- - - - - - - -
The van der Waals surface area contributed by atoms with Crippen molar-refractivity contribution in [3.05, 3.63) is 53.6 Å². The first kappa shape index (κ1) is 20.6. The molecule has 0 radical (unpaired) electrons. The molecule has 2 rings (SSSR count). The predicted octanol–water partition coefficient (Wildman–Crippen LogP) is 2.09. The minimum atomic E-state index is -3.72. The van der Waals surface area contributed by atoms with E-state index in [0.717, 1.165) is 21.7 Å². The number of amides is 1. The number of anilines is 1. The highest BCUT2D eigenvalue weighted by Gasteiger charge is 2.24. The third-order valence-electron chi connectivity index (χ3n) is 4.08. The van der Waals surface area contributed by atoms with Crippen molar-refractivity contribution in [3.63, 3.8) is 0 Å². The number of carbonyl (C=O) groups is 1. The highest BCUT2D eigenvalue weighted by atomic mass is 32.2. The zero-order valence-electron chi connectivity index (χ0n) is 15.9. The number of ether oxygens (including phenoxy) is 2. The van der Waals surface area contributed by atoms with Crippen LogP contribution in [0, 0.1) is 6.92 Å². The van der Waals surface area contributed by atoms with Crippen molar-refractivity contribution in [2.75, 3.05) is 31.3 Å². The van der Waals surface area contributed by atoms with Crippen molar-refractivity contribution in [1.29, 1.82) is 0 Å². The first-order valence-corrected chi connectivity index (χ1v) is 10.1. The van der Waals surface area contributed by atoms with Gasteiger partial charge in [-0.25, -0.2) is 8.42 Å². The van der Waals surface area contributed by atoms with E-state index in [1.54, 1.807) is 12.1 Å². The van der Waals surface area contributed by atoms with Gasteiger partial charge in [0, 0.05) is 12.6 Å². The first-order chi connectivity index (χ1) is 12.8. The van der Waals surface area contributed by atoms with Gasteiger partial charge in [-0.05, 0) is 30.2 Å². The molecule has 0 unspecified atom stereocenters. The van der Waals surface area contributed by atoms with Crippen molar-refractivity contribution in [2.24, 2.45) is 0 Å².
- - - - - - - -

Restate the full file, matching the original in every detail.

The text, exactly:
The van der Waals surface area contributed by atoms with Crippen molar-refractivity contribution in [3.05, 3.63) is 53.6 Å². The first kappa shape index (κ1) is 20.6. The molecule has 0 radical (unpaired) electrons. The molecule has 2 rings (SSSR count). The predicted octanol–water partition coefficient (Wildman–Crippen LogP) is 2.09. The minimum atomic E-state index is -3.72. The van der Waals surface area contributed by atoms with E-state index in [0.717, 1.165) is 21.7 Å². The number of amides is 1. The number of anilines is 1. The highest BCUT2D eigenvalue weighted by Gasteiger charge is 2.24. The third-order valence-electron chi connectivity index (χ3n) is 4.08. The van der Waals surface area contributed by atoms with Crippen molar-refractivity contribution in [3.63, 3.8) is 0 Å². The number of carbonyl (C=O) groups is 1. The highest BCUT2D eigenvalue weighted by atomic mass is 32.2. The zero-order valence-electron chi connectivity index (χ0n) is 15.9. The number of ether oxygens (including phenoxy) is 2. The van der Waals surface area contributed by atoms with Crippen LogP contribution in [0, 0.1) is 6.92 Å². The van der Waals surface area contributed by atoms with Crippen molar-refractivity contribution in [2.75, 3.05) is 31.3 Å². The van der Waals surface area contributed by atoms with Crippen molar-refractivity contribution in [1.29, 1.82) is 0 Å². The first-order valence-corrected chi connectivity index (χ1v) is 10.1. The van der Waals surface area contributed by atoms with Gasteiger partial charge in [-0.25, -0.2) is 8.42 Å². The van der Waals surface area contributed by atoms with E-state index in [1.54, 1.807) is 12.1 Å². The van der Waals surface area contributed by atoms with Gasteiger partial charge in [0, 0.05) is 12.6 Å². The first-order chi connectivity index (χ1) is 12.8. The van der Waals surface area contributed by atoms with Gasteiger partial charge in [-0.05, 0) is 30.2 Å². The molecule has 0 unspecified atom stereocenters. The van der Waals surface area contributed by atoms with Crippen molar-refractivity contribution in [2.24, 2.45) is 0 Å².